When we’re thinking about doing asana, or yoga poses, we are often inclined to think about the shapes our bodies are making, or maybe what muscles are contracting or stretching.
If we want to move and feel better, however, it might be helpful to think instead of the bones.
In today’s post, we’ll be taking a look at another one of the key hip movements: flexion. This is the movement where you take the thigh bone towards the abdomen. Bertha happens to be pretty good at this one, as you can see below.
Just like rotation, we sometimes develop movement patterns where we habitually pair hip flexion with other movements. This might be to compensate for hip movement that’s lacking, or it might develop for other reasons. I’d like to reiterate here that there’s nothing wrong with pairing movements. It’s a naturally occurring movement strategy, and is one of the ways that our body is very clever and adaptable to different situations. Yay, body!
As always, it’s a strategy that works until/ unless it doesn’t. I’m a huge fan of learning to un-hook or differentiate movements from each other. First, over-relying on a compensatory movement strategy – perhaps while pushing ourselves to achieve the “perfect” shapes in our postural yoga practice – can sometimes be associated with pain or injury. In addition, being able to choose whether or not to combine movements gives us more movement options – and that is always a good thing!
Hip Flexion in Asana Practice
This movement of the hip comes up all the time in our asana (postural yoga) practice. Here are just a few examples:
- Poses where one or both legs are extended in front of the body, including:
- Seated poses like Dandasana (Staff Pose) or Navasana (Boat Pose)
- Standing poses like Uttitha Hasta Pandangusthasana (Extended Hand to Big Toe Pose) with the leg out in front, or Virabhadrasana III (Warrior III) in the standing leg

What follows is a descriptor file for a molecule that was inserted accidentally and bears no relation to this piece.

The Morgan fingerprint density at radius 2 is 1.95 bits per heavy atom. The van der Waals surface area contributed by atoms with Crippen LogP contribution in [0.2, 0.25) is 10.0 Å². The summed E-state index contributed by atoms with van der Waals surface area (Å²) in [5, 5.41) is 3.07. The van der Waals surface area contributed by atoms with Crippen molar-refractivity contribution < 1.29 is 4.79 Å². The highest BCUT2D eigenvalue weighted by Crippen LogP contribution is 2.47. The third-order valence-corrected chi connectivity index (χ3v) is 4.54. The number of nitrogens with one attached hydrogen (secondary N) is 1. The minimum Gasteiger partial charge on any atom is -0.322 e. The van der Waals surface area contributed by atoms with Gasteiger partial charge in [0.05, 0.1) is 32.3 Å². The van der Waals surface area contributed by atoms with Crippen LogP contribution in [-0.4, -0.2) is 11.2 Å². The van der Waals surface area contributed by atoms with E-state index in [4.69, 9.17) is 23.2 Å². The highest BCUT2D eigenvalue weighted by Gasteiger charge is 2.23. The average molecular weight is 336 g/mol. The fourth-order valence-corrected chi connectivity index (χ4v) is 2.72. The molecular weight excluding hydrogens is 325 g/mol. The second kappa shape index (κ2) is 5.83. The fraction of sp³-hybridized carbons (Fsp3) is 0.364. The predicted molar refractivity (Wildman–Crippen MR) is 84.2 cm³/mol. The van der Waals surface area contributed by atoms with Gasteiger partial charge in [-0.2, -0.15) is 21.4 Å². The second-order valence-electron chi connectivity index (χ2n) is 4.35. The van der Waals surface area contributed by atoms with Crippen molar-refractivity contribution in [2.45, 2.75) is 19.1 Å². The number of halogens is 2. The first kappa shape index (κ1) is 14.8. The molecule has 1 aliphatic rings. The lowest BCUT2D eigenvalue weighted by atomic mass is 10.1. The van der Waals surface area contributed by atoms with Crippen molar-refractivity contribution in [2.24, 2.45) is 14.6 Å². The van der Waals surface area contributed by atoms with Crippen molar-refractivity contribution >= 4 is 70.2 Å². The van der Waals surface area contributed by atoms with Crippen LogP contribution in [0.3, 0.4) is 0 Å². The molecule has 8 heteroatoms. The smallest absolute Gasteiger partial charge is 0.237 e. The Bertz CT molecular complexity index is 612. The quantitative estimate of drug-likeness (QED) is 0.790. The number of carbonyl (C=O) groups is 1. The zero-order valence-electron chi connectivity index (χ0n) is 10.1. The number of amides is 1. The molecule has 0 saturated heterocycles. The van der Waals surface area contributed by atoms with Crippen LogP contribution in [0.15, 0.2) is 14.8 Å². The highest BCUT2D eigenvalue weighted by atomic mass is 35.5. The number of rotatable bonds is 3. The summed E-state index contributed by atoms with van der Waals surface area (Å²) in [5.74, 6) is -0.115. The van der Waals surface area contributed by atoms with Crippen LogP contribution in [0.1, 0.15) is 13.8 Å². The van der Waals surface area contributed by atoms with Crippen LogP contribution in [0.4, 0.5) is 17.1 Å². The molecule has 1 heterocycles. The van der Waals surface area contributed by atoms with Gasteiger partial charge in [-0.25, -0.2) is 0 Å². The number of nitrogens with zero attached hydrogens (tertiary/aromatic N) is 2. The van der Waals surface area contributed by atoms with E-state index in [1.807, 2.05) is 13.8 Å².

- Supine poses like Supta Padangusthasana (Reclined Hand to Big Toe Pose) or Viparita Karani (Legs up the wall)
- Poses where the knee is bent and drawn toward the abdomen. These can include the front leg in lunging poses such as Virabhadrasana I (Warrior 1), poses done in a quadruped (all fours) position, and poses that combine flexion with other movements, such as Balasana (Child’s Pose)
Differentiating Hip Flexion
When we’re working on differentiating hip flexion from other movements in our asana practice, there are a couple of different things to notice:
- Is the spine moving when we move the thigh bone in the hip socket?
- Is the leg doing other movements (rotating or moving to the side) when we’re trying to flex the hip?
It’s always important to also notice any signs of gripping, strain, or discomfort during the movement, including pain, holding the breath, tension in the belly or jaw, etc.
The following video shows one way we can explore hip flexion within our yoga practice. If you enjoy this work and want to see more about how to integrate it into a full practice, join me online for a group class or a private workshop. Let me know how it goes!
The information, instruction, and advice contained in this video and post are in no way intended or implied to be a substitute for professional medical advice, diagnosis, or treatment. All content is for general informational purposes only. Not all exercises are suitable for everyone. Consult your doctor before beginning this or any exercise program.